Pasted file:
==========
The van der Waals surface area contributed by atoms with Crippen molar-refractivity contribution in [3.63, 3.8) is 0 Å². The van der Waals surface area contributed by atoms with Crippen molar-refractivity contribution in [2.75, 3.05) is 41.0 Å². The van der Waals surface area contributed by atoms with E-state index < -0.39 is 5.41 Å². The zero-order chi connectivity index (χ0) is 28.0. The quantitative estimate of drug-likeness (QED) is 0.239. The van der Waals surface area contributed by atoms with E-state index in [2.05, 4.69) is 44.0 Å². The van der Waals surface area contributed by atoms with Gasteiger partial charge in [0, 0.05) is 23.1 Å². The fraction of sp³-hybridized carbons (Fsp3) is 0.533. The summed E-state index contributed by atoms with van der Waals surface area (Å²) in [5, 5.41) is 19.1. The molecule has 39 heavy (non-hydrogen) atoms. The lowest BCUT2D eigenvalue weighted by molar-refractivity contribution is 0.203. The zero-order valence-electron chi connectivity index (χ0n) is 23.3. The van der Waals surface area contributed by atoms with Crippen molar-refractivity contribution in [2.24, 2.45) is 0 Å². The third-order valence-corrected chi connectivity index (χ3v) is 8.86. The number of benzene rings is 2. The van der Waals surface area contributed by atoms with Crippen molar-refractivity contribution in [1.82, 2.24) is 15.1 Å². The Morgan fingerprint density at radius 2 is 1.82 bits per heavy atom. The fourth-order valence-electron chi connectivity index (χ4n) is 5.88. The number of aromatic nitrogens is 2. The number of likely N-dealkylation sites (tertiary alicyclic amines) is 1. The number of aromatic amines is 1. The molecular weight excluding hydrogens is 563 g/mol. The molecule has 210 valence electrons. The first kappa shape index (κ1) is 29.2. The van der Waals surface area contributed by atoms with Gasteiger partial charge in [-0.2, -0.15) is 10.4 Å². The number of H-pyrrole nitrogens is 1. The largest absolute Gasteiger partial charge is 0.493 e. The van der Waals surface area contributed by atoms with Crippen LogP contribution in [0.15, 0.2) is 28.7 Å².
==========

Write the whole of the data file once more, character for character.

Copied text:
The van der Waals surface area contributed by atoms with Crippen molar-refractivity contribution in [3.63, 3.8) is 0 Å². The van der Waals surface area contributed by atoms with Crippen molar-refractivity contribution in [2.75, 3.05) is 41.0 Å². The van der Waals surface area contributed by atoms with E-state index < -0.39 is 5.41 Å². The zero-order chi connectivity index (χ0) is 28.0. The quantitative estimate of drug-likeness (QED) is 0.239. The van der Waals surface area contributed by atoms with E-state index in [2.05, 4.69) is 44.0 Å². The van der Waals surface area contributed by atoms with Gasteiger partial charge in [0, 0.05) is 23.1 Å². The fraction of sp³-hybridized carbons (Fsp3) is 0.533. The summed E-state index contributed by atoms with van der Waals surface area (Å²) in [5, 5.41) is 19.1. The molecule has 39 heavy (non-hydrogen) atoms. The lowest BCUT2D eigenvalue weighted by molar-refractivity contribution is 0.203. The zero-order valence-electron chi connectivity index (χ0n) is 23.3. The van der Waals surface area contributed by atoms with Crippen molar-refractivity contribution in [2.24, 2.45) is 0 Å². The third-order valence-corrected chi connectivity index (χ3v) is 8.86. The number of benzene rings is 2. The van der Waals surface area contributed by atoms with Crippen molar-refractivity contribution in [1.82, 2.24) is 15.1 Å². The Morgan fingerprint density at radius 2 is 1.82 bits per heavy atom. The fourth-order valence-electron chi connectivity index (χ4n) is 5.88. The number of aromatic nitrogens is 2. The number of likely N-dealkylation sites (tertiary alicyclic amines) is 1. The number of aromatic amines is 1. The molecular weight excluding hydrogens is 563 g/mol. The molecule has 210 valence electrons. The first kappa shape index (κ1) is 29.2. The van der Waals surface area contributed by atoms with Gasteiger partial charge in [-0.2, -0.15) is 10.4 Å². The number of H-pyrrole nitrogens is 1. The largest absolute Gasteiger partial charge is 0.493 e. The van der Waals surface area contributed by atoms with Crippen LogP contribution in [0.15, 0.2) is 28.7 Å².